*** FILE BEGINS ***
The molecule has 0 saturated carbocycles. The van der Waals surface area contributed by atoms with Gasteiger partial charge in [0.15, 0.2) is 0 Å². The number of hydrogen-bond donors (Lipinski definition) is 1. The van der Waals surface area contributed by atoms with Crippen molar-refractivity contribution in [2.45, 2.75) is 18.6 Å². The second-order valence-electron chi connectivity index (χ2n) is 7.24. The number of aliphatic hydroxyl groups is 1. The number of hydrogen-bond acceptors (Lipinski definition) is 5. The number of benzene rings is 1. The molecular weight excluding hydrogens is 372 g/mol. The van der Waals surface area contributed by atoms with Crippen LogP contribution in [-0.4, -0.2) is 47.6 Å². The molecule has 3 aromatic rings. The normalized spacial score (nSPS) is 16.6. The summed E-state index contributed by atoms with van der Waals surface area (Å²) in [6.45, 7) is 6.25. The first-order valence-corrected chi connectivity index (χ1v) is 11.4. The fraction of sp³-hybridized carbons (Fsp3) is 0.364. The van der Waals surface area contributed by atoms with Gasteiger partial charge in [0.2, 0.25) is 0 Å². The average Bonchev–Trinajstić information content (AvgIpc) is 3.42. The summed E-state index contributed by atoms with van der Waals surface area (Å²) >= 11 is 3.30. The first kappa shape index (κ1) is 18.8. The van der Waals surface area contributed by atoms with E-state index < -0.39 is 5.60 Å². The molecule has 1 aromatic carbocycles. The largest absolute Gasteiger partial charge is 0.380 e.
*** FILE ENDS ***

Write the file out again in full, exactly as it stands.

The molecule has 0 saturated carbocycles. The van der Waals surface area contributed by atoms with Gasteiger partial charge in [0.15, 0.2) is 0 Å². The number of hydrogen-bond donors (Lipinski definition) is 1. The van der Waals surface area contributed by atoms with Crippen molar-refractivity contribution in [2.45, 2.75) is 18.6 Å². The second-order valence-electron chi connectivity index (χ2n) is 7.24. The number of aliphatic hydroxyl groups is 1. The number of hydrogen-bond acceptors (Lipinski definition) is 5. The number of benzene rings is 1. The molecular weight excluding hydrogens is 372 g/mol. The van der Waals surface area contributed by atoms with Crippen LogP contribution in [-0.4, -0.2) is 47.6 Å². The molecule has 3 aromatic rings. The normalized spacial score (nSPS) is 16.6. The summed E-state index contributed by atoms with van der Waals surface area (Å²) in [6.45, 7) is 6.25. The first-order valence-corrected chi connectivity index (χ1v) is 11.4. The fraction of sp³-hybridized carbons (Fsp3) is 0.364. The van der Waals surface area contributed by atoms with Gasteiger partial charge in [0.2, 0.25) is 0 Å². The average Bonchev–Trinajstić information content (AvgIpc) is 3.42. The summed E-state index contributed by atoms with van der Waals surface area (Å²) >= 11 is 3.30. The first kappa shape index (κ1) is 18.8. The van der Waals surface area contributed by atoms with E-state index < -0.39 is 5.60 Å². The molecule has 1 aromatic carbocycles. The largest absolute Gasteiger partial charge is 0.380 e.